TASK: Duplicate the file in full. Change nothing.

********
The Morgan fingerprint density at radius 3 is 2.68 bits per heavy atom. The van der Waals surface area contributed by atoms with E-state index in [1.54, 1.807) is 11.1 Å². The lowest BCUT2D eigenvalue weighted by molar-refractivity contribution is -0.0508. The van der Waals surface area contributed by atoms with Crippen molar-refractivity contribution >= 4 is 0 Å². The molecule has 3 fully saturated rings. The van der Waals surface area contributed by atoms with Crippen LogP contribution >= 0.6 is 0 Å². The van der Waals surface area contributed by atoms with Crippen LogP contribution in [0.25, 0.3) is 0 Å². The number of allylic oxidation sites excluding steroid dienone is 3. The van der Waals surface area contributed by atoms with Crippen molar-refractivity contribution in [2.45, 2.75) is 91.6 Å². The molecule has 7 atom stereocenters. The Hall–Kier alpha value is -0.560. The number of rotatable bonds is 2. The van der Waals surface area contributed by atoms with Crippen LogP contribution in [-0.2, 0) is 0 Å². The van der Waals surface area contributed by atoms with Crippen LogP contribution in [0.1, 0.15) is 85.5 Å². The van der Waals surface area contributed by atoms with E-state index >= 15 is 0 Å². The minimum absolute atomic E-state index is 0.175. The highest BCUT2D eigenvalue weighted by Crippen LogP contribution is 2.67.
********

The Morgan fingerprint density at radius 3 is 2.68 bits per heavy atom. The van der Waals surface area contributed by atoms with E-state index in [1.54, 1.807) is 11.1 Å². The lowest BCUT2D eigenvalue weighted by molar-refractivity contribution is -0.0508. The van der Waals surface area contributed by atoms with Crippen molar-refractivity contribution >= 4 is 0 Å². The molecule has 3 fully saturated rings. The van der Waals surface area contributed by atoms with Crippen LogP contribution >= 0.6 is 0 Å². The van der Waals surface area contributed by atoms with Crippen LogP contribution in [0.25, 0.3) is 0 Å². The number of allylic oxidation sites excluding steroid dienone is 3. The van der Waals surface area contributed by atoms with Crippen molar-refractivity contribution in [2.45, 2.75) is 91.6 Å². The molecule has 7 atom stereocenters. The Hall–Kier alpha value is -0.560. The number of rotatable bonds is 2. The van der Waals surface area contributed by atoms with Crippen LogP contribution in [-0.2, 0) is 0 Å². The van der Waals surface area contributed by atoms with Crippen LogP contribution in [0.1, 0.15) is 85.5 Å². The van der Waals surface area contributed by atoms with E-state index >= 15 is 0 Å². The minimum absolute atomic E-state index is 0.175. The highest BCUT2D eigenvalue weighted by Crippen LogP contribution is 2.67.